2.  My last resource to-do list was dated February 2011, and included books and periodicals.  Some of the items on the list had been already reviewed and notations were made on my list.  I saved those notations, then made an updated list for September 2011 that deleted those resources I had already reviewed, then added many more items to the resource to-do list. 

I do sometimes re-do a to-do, especially when I find a new ancestral family that may be in a specific resource.  My effort to document in which resources I've found information for a specific family was described in I'm almost ready now to go research! (2 September 2011).  I try to avoid a re-do by keeping the Source Reference Lists up-to-date.

3)  I started out having a Research Log for each surname, on paper in my notebooks, but I have not kept them up-to-date.  Bad Randy!  I should have, and know it... but I haven't... since the 1995 time frame  I don't keep a general research log of everything I do at repositories or online (not enough fun...the hunt is lots more fun!).  Rather than have a paper or digital research log, I try to summarize (or transcribe) the information I gather into the Notes in my genealogy software program, along with the source information.  Therefore, my Notes for each person includes a summary of my research on that person. 

4)  Coordinating my genealogy software database with my word processing documents (and by extension, photocopies from books and periodicals, and saved web pages) is a challenge for me.  I have 30 linear feet of paper in notebooks, another two feet in paper piles, and thousands of downloaded webpages, computer files, microfilm images, record images and book images on my computer hard drive.  Getting all of that into my genealogy software database (which includes over 40,000 persons collected along the way), properly sourced and with media files attached, is a lifetime of work.  After 23 years, I'm still working on it, and will never finish it.

Like topsy, the problem started early and just grew into a paper monster and now a computer file monster, and I'm just trying to keep my head above my desktop.  It didn't help that I brought back another three inches of paper photocopies, and about 400 photographs (including some of records), from my recent vacation.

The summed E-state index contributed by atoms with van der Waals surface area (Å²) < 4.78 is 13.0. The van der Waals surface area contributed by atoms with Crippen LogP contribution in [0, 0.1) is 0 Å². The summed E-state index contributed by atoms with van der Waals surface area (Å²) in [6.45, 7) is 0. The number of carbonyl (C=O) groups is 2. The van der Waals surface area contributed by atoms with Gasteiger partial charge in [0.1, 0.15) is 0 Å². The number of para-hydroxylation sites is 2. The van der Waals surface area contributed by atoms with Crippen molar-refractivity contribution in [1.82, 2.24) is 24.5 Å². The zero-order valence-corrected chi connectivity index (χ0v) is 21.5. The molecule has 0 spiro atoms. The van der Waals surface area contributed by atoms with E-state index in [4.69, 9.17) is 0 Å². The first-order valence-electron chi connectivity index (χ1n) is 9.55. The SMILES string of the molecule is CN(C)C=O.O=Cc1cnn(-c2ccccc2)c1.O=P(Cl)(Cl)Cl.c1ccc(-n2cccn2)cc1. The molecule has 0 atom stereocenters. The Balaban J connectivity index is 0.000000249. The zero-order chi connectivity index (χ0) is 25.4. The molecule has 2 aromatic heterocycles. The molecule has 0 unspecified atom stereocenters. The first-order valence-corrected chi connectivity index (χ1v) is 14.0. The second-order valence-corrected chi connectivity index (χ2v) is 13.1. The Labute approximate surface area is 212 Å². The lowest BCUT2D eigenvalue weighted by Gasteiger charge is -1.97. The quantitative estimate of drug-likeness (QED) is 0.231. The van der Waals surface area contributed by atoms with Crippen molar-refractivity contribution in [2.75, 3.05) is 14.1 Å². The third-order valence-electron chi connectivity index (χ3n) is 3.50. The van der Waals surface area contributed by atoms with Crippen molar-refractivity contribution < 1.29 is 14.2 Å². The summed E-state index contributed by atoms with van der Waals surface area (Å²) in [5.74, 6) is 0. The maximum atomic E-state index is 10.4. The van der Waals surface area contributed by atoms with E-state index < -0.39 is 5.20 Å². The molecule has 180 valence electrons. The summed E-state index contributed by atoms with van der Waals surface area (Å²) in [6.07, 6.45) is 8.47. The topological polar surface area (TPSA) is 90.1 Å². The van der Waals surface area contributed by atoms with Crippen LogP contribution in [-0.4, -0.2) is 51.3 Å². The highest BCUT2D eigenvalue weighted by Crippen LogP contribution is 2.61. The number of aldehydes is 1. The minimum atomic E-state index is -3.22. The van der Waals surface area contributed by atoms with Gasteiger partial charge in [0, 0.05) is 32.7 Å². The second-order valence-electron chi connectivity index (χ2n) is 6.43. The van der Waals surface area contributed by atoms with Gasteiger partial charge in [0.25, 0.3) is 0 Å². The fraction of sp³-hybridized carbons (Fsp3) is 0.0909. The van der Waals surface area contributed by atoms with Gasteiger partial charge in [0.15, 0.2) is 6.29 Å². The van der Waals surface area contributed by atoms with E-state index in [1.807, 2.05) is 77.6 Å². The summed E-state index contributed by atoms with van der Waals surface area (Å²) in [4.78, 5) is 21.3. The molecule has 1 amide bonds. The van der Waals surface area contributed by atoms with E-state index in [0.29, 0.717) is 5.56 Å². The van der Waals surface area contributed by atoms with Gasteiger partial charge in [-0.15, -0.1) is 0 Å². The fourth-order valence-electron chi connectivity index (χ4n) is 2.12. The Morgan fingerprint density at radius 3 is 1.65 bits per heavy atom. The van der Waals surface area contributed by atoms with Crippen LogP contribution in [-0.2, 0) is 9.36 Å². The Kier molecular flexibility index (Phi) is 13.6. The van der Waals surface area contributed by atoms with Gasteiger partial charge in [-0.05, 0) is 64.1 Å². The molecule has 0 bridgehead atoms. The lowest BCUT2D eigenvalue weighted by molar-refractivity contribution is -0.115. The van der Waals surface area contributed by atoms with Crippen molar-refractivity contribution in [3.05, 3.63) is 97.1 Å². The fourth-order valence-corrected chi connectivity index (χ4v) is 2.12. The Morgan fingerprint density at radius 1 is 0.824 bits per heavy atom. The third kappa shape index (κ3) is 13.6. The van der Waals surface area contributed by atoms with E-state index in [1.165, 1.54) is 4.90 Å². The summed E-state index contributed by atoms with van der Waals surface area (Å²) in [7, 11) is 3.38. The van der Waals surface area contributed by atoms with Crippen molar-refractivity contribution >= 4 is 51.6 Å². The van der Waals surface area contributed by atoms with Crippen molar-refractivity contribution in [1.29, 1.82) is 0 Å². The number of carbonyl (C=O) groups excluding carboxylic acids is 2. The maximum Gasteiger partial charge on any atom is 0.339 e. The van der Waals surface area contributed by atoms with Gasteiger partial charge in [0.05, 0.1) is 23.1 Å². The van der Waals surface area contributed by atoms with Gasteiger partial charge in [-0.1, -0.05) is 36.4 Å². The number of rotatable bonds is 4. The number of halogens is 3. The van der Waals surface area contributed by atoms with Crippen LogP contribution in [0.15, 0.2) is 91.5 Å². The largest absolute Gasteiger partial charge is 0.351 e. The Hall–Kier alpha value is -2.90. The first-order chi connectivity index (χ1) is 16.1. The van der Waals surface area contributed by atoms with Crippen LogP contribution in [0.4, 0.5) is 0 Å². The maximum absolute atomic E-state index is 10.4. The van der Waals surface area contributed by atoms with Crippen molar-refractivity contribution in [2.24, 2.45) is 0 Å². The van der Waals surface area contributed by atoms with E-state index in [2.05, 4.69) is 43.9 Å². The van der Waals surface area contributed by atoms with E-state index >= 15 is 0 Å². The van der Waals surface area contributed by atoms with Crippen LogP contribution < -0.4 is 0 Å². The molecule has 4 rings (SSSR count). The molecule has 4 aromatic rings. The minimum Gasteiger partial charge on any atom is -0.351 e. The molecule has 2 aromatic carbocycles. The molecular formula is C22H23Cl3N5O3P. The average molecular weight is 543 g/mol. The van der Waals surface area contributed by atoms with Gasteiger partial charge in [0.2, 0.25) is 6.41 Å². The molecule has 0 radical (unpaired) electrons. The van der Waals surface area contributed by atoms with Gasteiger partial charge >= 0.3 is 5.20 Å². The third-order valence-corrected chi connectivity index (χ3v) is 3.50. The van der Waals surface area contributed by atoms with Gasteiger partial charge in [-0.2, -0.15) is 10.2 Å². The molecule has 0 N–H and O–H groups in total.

I do have a choice - keep feeding the genea-monster as best I can (complaining all the way, but it's a lot more fun to keep researching and writing), or completely reorganize my files at the expense of all other genealogy activity over a period of years (a boring task...).  I can always use my genea-monster as a bad example and hope that readers will learn from my experiences. 

Tessa - I don't know if you learned anything about "To-Do List Best Practices" in the discussion above.  I encourage you, and other interested readers, to read articles, attend seminar/conference programs, and watch webinars about research and file organization. 

I hope that readers will share their own organization ideas, or those prevously published by others,  and the ways they have tamed their paper and digital genea-monsters.

Tombstone Tuesday - Mary Smith (1805-1865) in Burnett WI

I finally have some gravestone pictures of my own to share again on Tombstone Tuesday!

On our Midwest Family History Mystery Tour, we stopped by the Burnett Corners Cemetery in Burnett, Dodge County, Wisconsin.  The Find-a-Grave site for this cemetery says that it is 1.7 miles west of County Road I.   It isn't - it's about 0.3 miles west of County Road I, right when County Road B turns to the left toward Beaver Dam.

I took some pictures at the entrance to the cemetery - this one looking to the northeast:

And this one looking to the northwest:

You can see the tire track trail leading into the cemetery in the picture above (on the right).

I did not know where Mary Smith's stone was located, but I knew it was there because I'd seen it on Find-a-Grave.  So, it was a matter of walking around.  I knew from the Find-a-Grave picture that the stone was not standing upright - so I went looking for a stone in the ground.  I decided to walk down the tire tracks first, and walked right to Mary's stone.  It was half covered with grass, and I didn't bring any tools to deal with that.  so I got down on my knees and used my hands to strip away the grass and dirt that covered the stone.  After my rough handiwork, the stone looked like this:

The stone seems to say:

May 12, 1865
AE 60 y 19d

I took a picture of the gravesite looking back toward the south (down the tire tracks):

You can see the car on the road in the picture above.  You can also see the grass debris that I cleared away from the stone.  Some of the small remnants of the rest of the stone on the ground can be seen near the readable portion of the gravestone (you can see more on the Find-a-Grave picture taken in 2008). 

Before I left, I put the grass debris back around the stone as best I could, and said a little prayer thanking Mary for raising my second great-grandfather, Devier J. Smith to be such an enterprising, interesting and mysterious man.  I also asked for her help in finding Devier's birth parents - she may have been the only one who knew!

How do I know that this is Mary (Bell) Smith, wife of Ranslow Smith?  Frankly, it's from the death date and age at death.  The papers I have written by Devier's wife, Abbey (Vaux) Smith, lists Devier's  mother's birth date as April 23, 1805 and her death date as May 12, 1865.  This was written some time between 1890 and 1900.  That matches the information on the gravestone exactly.